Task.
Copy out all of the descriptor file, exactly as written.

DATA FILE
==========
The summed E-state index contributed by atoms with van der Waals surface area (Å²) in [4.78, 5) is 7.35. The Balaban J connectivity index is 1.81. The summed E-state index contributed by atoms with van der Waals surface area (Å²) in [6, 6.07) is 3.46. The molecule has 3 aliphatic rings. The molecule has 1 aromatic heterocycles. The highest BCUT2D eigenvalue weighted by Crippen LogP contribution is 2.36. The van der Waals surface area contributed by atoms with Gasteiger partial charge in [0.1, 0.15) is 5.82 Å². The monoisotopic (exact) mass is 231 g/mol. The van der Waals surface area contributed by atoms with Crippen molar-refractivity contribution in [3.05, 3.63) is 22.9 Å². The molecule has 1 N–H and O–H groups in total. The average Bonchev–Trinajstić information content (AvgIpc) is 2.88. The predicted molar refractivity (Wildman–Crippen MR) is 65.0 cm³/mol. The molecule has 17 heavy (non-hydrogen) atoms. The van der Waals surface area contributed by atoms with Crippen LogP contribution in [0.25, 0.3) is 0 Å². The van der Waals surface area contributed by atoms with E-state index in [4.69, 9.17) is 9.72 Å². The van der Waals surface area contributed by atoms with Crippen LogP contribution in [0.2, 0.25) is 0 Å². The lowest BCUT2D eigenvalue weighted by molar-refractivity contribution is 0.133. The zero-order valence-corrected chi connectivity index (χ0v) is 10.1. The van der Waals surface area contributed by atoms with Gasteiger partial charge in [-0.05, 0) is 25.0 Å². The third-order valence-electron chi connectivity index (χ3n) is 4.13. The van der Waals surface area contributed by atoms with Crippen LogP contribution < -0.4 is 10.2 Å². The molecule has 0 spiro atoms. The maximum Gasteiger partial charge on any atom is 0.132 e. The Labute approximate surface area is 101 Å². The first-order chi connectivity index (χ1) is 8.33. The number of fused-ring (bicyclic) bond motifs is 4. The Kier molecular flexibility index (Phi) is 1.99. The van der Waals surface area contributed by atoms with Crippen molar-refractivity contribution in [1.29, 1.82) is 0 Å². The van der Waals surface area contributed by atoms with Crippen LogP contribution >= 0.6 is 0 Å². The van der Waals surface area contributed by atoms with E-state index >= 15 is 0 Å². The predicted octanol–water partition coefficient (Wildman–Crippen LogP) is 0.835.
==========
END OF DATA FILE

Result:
The summed E-state index contributed by atoms with van der Waals surface area (Å²) in [4.78, 5) is 7.35. The Balaban J connectivity index is 1.81. The summed E-state index contributed by atoms with van der Waals surface area (Å²) in [6, 6.07) is 3.46. The molecule has 3 aliphatic rings. The molecule has 1 aromatic heterocycles. The highest BCUT2D eigenvalue weighted by Crippen LogP contribution is 2.36. The van der Waals surface area contributed by atoms with Gasteiger partial charge in [0.1, 0.15) is 5.82 Å². The monoisotopic (exact) mass is 231 g/mol. The van der Waals surface area contributed by atoms with Crippen molar-refractivity contribution in [3.05, 3.63) is 22.9 Å². The molecule has 1 N–H and O–H groups in total. The average Bonchev–Trinajstić information content (AvgIpc) is 2.88. The predicted molar refractivity (Wildman–Crippen MR) is 65.0 cm³/mol. The molecule has 17 heavy (non-hydrogen) atoms. The van der Waals surface area contributed by atoms with Crippen LogP contribution in [0.25, 0.3) is 0 Å². The van der Waals surface area contributed by atoms with E-state index in [4.69, 9.17) is 9.72 Å². The van der Waals surface area contributed by atoms with Crippen LogP contribution in [0.2, 0.25) is 0 Å². The lowest BCUT2D eigenvalue weighted by molar-refractivity contribution is 0.133. The zero-order valence-corrected chi connectivity index (χ0v) is 10.1. The van der Waals surface area contributed by atoms with Gasteiger partial charge in [-0.05, 0) is 25.0 Å². The third-order valence-electron chi connectivity index (χ3n) is 4.13. The van der Waals surface area contributed by atoms with Crippen LogP contribution < -0.4 is 10.2 Å². The molecule has 0 spiro atoms. The maximum Gasteiger partial charge on any atom is 0.132 e. The Labute approximate surface area is 101 Å². The first-order chi connectivity index (χ1) is 8.33. The number of fused-ring (bicyclic) bond motifs is 4. The Kier molecular flexibility index (Phi) is 1.99. The van der Waals surface area contributed by atoms with Crippen molar-refractivity contribution in [1.29, 1.82) is 0 Å². The van der Waals surface area contributed by atoms with Crippen LogP contribution >= 0.6 is 0 Å². The van der Waals surface area contributed by atoms with E-state index >= 15 is 0 Å². The predicted octanol–water partition coefficient (Wildman–Crippen LogP) is 0.835.